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PLoS Biol. 2014 Dec 30;12(12):e1002029. doi: 10.1371/journal.pbio.1002029. eCollection 2014 Dec.

Electrochemical regulation of budding yeast polarity.

Author information

1
Institut Jacques Monod, UMR7592 CNRS, Paris, France.
2
Institut Curie, UMR 144 CNRS/IC, Paris, France.
3
Department of Microbiology and Immunology, Columbia University College of Physicians and Surgeons, New York, New York, United States of America.

Abstract

Cells are naturally surrounded by organized electrical signals in the form of local ion fluxes, membrane potential, and electric fields (EFs) at their surface. Although the contribution of electrochemical elements to cell polarity and migration is beginning to be appreciated, underlying mechanisms are not known. Here we show that an exogenous EF can orient cell polarization in budding yeast (Saccharomyces cerevisiae) cells, directing the growth of mating projections towards sites of hyperpolarized membrane potential, while directing bud emergence in the opposite direction, towards sites of depolarized potential. Using an optogenetic approach, we demonstrate that a local change in membrane potential triggered by light is sufficient to direct cell polarization. Screens for mutants with altered EF responses identify genes involved in transducing electrochemical signals to the polarity machinery. Membrane potential, which is regulated by the potassium transporter Trk1p, is required for polarity orientation during mating and EF response. Membrane potential may regulate membrane charges through negatively charged phosphatidylserines (PSs), which act to position the Cdc42p-based polarity machinery. These studies thus define an electrochemical pathway that directs the orientation of cell polarization.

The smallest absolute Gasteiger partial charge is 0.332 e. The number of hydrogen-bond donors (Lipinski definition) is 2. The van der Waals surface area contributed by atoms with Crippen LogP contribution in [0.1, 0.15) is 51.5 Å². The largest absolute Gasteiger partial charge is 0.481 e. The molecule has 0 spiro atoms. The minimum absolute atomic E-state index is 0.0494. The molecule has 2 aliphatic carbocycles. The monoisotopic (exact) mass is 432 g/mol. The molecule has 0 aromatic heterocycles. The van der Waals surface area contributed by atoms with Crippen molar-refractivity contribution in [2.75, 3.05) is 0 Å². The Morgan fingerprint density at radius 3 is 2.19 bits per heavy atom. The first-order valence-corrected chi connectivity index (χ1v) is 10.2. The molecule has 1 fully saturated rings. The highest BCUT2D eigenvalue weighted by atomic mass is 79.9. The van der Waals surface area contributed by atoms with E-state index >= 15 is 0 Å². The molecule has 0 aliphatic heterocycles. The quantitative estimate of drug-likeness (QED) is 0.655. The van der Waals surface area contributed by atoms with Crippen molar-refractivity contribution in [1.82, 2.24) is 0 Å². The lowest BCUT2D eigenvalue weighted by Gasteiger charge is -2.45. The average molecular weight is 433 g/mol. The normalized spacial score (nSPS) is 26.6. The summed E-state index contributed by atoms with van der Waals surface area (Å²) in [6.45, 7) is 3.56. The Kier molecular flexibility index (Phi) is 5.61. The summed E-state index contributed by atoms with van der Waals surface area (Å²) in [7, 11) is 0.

PMID:
25548923
PMCID:
PMC4280105
DOI:
10.1371/journal.pbio.1002029
[Indexed for MEDLINE]
Free PMC Article

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